B. cereus is responsible for a minority of foodborne illnesses (2–5%), causing severe nausea, vomiting and diarrhea.Bacillus foodborne illnesses occur due to survival of the bacterial endospores when food is improperly cooked. Cooking temperatures less than or equal to 100 °C (212 °F) allows some B. cereus spores to survive. This problem is compounded when food is then improperly refrigerated, allowing the endospores to germinate. Cooked foods not meant for either immediate consumption or rapid cooling and refrigeration should be kept at temperatures above 60 °C (140 °F). Germination and growth generally occurs between 10 and 50 °C (50 and 122 °F), though some strains are psychrotrophic. Bacterial growth results in production of enterotoxins, one of which is highly resistant to heat and to pH levels between 2 and 11; ingestion leads to two types of illness, diarrheal and emetic (vomiting) syndrome.
The diarrheal type is associated with a wide range of foods, has an 8- to 16.5-hour incubation time, and is associated with diarrhea and gastrointestinal pain. Also known as the 'long-incubation' form of B. cereus food poisoning, it might be difficult to differentiate from poisoning caused by Clostridium perfringens.
The 'emetic' form is commonly caused by rice that is not cooked for a time and temperature sufficient to kill any spores present, then improperly refrigerated. It can produce a toxin, cereulide, which is not inactivated by later reheating. This form leads to nausea and vomiting 1–5 hours after consumption. It can be difficult to distinguish from other short-term bacterial foodborne pathogens such as Staphylococcus aureus.
The diarrhetic syndromes observed in patients are thought to stem from the three toxins: hemolysin BL (Hbl), nonhemolytic enterotoxin (Nhe) and cytotoxin K (CytK). The nhe/hbl/cytK genes are located on the chromosome of the bacteria. Transcription of these genes is controlled by PlcR. These genes occur as well in the taxonomically related B. thuringensis and B. anthracis. These enterotoxins are all produced in the small intestine of the host, thus thwarting digestion by host endogenous enzymes. The Hbl and Nhe toxins are pore-forming toxins closely related to ClyA of E. coli. The proteins exhibit a conformation known as "beta-barrel" that can insert into cellular membranes due to a hydrophobic exterior, thus creating pores with hydrophilic interiors. The effect is loss of cellular membrane potential and eventually cell death. CytK is a pore-forming protein more related to other hemolysins.
The timing of the toxin production was previously thought to be possibly responsible for the two different courses of disease, but in fact the emetic syndrome is caused by a toxin, cereulide, that is found only in emetic strains and is not part of the "standard toolbox" of B. cereus. Cereulide is cyclic polypeptide containing three repeats of four amino acids: D-oxy-Leu—D-Ala—L-oxy-Val—L-Val (similar to valinomycin produced by Streptomyces griseus) produced by nonribosomal peptide synthesis. Cereulide is believed to bind to 5-hydroxytryptamine 3 (5-HT3) serotonin receptors, activating them and leading to increased afferentvagus nerve stimulation. It was shown independently by two research groups to be encoded on multiple plasmids: pCERE01 or pBCE4810. Plasmid pBCE4810 shares homology with the Bacillus anthracis virulence plasmid pXO1, which encodes the anthrax toxin. Periodontal isolates of B. cereus also possess distinct pXO1-like plasmids. Like most of cyclic peptides containing nonproteogenic amino acids, cereulid is resistant to heat, proteolysis, and acid conditions.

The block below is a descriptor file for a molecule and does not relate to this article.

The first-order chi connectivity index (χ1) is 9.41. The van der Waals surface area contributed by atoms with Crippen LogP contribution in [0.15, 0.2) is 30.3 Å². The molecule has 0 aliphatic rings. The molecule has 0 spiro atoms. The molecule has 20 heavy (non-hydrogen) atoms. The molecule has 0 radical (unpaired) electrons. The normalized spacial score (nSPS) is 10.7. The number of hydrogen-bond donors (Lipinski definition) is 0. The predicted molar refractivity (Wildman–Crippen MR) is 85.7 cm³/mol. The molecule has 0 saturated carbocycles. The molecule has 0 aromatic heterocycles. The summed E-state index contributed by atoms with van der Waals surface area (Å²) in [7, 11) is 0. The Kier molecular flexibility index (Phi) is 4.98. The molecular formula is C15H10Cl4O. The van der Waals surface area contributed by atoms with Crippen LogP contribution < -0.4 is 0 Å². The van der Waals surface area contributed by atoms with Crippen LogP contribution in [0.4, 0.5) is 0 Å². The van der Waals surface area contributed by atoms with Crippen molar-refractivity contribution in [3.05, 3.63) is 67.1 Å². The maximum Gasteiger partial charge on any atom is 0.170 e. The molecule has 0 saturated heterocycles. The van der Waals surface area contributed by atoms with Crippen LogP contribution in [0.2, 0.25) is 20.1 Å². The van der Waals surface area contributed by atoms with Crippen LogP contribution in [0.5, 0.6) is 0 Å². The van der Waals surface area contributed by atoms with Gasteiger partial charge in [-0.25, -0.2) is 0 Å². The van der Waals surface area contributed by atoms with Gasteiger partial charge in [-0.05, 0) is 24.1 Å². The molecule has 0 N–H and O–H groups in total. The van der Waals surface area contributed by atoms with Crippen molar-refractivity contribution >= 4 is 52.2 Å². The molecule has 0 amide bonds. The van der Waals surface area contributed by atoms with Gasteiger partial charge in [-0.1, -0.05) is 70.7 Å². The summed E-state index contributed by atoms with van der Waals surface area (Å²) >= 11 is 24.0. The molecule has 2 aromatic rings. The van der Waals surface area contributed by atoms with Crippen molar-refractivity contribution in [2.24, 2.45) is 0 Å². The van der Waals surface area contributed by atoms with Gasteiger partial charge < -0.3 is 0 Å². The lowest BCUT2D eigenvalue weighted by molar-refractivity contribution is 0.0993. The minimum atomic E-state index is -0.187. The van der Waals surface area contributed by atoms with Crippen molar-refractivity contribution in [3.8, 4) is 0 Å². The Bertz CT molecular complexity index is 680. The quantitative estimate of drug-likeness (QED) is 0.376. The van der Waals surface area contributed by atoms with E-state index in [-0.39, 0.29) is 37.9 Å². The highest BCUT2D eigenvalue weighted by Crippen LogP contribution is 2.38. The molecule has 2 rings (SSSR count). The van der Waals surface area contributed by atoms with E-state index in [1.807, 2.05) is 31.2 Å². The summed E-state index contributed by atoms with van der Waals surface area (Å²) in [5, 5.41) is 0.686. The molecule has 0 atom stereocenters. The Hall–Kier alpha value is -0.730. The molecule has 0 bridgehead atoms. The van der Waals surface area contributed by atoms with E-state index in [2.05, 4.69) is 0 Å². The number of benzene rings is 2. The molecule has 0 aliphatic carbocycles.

B. cereus is also known to cause chronic skin infections that are difficult to eradicate, though less aggressive than necrotizing fasciitis. B. cereus can also cause keratitis.
In case of foodborne illness, the diagnosis of B. cereus can be confirmed by the isolation of more than 105B. cereus organisms per gram from epidemiologically implicated food, but such testing is often not done because the illness is relatively harmless and usually self-limiting.
Foodborne illness from B. cereus is usually self-limiting. Most emetic patients recover within 6 to 24 hours, but in some cases the toxin can be fatal.
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^ abEhling-Schulz M, Fricker M, Scherer S (2004). "Bacillus cereus, the causative agent of an emetic type of food-borne illness". Mol Nutr Food Res48 (7): 479–87. doi:10.1002/mnfr.200400055. PMID15538709.